Restaurant industry shares its hopes for 2022

2022 is here and we’re still riding out the waves of the Covid-19 pandemic two years on. But the resilience of the restaurant industry continues to shine through. There are new restaurants opening and others re-opening or expanding, which is exciting and uplifting.

The fact that President Cyril Ramaphosa didn’t impose a harsh lockdown during the festive season, encouraging more people to get vaccinated amidst the surge of the Omicron variant, made a significant difference. And as we settle into 2022, there’s a renewed sense of hope among restaurant workers. Looking back at 2021, there’s lots to celebrate too.

The successes and challenges from the past year

“My favourite moment for 2021 was surviving the year!” says Chef Ryan Cole of Salsify in Cape Town. “It’s great to see a normality returning and restaurants re-opening and thriving.”

For Katlego Mathobela, sommelier at Saint Restaurant, the Champagne Day celebrations and the opening of Zioux are among her top moments of 2021.
“We are grateful and blessed that all our loyal customers came out and gave us their full support, which of course drives us to always give the best service,” Katlego says.

Séjour at Houghton Hotel in Johannesburg is one of the fairly new restaurants that opened in 2020. Being recognised was a major boost for head chef, Freddie Dias. “The highlight of 2021 for me was when Séjour was voted best restaurant in Restaurant Week SA. That helped a lot in terms of getting awareness around the restaurant,” says the chef.

Many of the struggles and challenges of 2021 centred around the uncertainty brought about by the pandemic – from the different variants to the imposed curfews and harsher lockdowns. The effects were hard with restaurants such as Séjour being forced to close for two months. When restaurants close, the livelihood of its workers is impacted.

“Finances became the primary concern in 2020 and 2021! A pandemic is unexpected and unpredictable. With challenges like economic instability and political tension, finances can be managed and planned for – not the case here. As a mother, it is hard being optimistic when you’re running on empty,” says Sithembile Ngcobo, a waitress at The Chefs Table in Durban.

George Hunter is the head barman at Zioux, a new bar and restaurant by Chef David Higgs, which opened in 2021. He says: “Even though the restrictions were eased in 2021, it created a strange sense of anticipation (when will the next ban come…?). In some instances, the border restrictions also impacted our ability to import certain products – either delaying the imports or making the product totally unavailable in South Africa. So, we had to be flexible and make changes to our menus and products often at the last minute.”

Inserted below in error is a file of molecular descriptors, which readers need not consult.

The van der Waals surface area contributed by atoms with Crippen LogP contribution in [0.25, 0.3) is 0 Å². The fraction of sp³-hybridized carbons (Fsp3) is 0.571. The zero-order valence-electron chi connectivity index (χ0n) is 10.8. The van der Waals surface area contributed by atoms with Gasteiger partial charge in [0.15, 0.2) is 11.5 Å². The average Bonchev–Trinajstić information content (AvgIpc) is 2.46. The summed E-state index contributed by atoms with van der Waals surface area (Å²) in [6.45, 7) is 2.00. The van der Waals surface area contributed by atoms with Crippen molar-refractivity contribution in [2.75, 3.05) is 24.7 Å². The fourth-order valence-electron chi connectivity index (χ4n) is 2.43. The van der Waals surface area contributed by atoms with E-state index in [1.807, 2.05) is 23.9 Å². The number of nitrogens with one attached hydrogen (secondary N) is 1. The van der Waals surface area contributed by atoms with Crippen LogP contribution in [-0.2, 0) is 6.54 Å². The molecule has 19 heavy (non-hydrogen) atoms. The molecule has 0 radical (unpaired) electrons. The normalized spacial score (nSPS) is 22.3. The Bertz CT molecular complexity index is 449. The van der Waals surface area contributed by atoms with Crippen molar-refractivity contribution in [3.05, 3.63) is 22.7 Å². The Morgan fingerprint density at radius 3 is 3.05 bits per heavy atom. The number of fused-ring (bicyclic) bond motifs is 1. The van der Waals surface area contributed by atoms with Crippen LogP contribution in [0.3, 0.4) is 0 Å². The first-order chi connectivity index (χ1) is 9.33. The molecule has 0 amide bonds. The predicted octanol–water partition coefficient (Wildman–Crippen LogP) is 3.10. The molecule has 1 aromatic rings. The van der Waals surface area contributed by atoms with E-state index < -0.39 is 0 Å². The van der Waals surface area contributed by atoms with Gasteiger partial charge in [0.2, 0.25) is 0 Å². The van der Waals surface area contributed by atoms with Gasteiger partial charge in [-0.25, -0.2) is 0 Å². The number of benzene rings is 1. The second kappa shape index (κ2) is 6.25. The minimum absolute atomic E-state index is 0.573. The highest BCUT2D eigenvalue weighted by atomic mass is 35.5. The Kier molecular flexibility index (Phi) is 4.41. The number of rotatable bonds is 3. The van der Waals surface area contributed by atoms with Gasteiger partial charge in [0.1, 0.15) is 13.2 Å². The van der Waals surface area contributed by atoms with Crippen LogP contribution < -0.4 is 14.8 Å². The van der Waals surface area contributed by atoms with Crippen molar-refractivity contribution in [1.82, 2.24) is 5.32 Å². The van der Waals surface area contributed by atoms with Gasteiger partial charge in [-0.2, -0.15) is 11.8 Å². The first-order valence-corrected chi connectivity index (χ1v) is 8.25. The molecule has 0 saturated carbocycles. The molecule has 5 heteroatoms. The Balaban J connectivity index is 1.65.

New hopes in 2022

When it comes to expectations for the year ahead, restaurant workers are feeling positive following the momentums of last year’s successes.

“I feel pretty confident for this year. I feel like we are not entirely out of the woods yet and there is still a lot of hard work to be done to repair our economy, but I feel that the pandemic will hopefully come to an end,” says Chef Freddie Dias.

George reiterates that the work to keep everyone safe is still important. “We are still focused on making sure our guests always feel safe – many people are nervous to be out and are very conscious of Covid-19 safety precautions. We have to make sure we look after everyone,” he says.

There are some things restaurant workers would like to see change in the industry and as the pandemic continues.

“I’m excited to get back to some sort of normality. I hope that people also have a renewed level of respect for those working in hospitality – waiters, barmen and chefs – as this is a serious career for us,” George says.

“I hope that the restaurant industry won’t be forced to close every time we go through another wave and that it will continue to gain traction and stabilise. I’m excited to see the tourists returning to South Africa, and I hope to also take some time off to travel through our country,” adds Chef Ryan Cole.

“I am grateful to be working again. I hope that people come together in the vaccination effort to help us restore the economy and shore up the trust of global community who are looking forward to visit South Africa again. People will go out more, rediscover each other’s company and support the hospitality industry,” Sithembile says.

Vaccination remains key and industry bodies such as the Restaurant Association of South Africa (RASA) and The Restaurant Collective (TRC) are doing their bit to get people vaccinated and educated on vaccination. In November last year RASA partnered with South African Breweries (SAB) to host a three- day vaccination activation in Sandton. TRC offers a vaccination education course complete with a certificate to display in restaurants.

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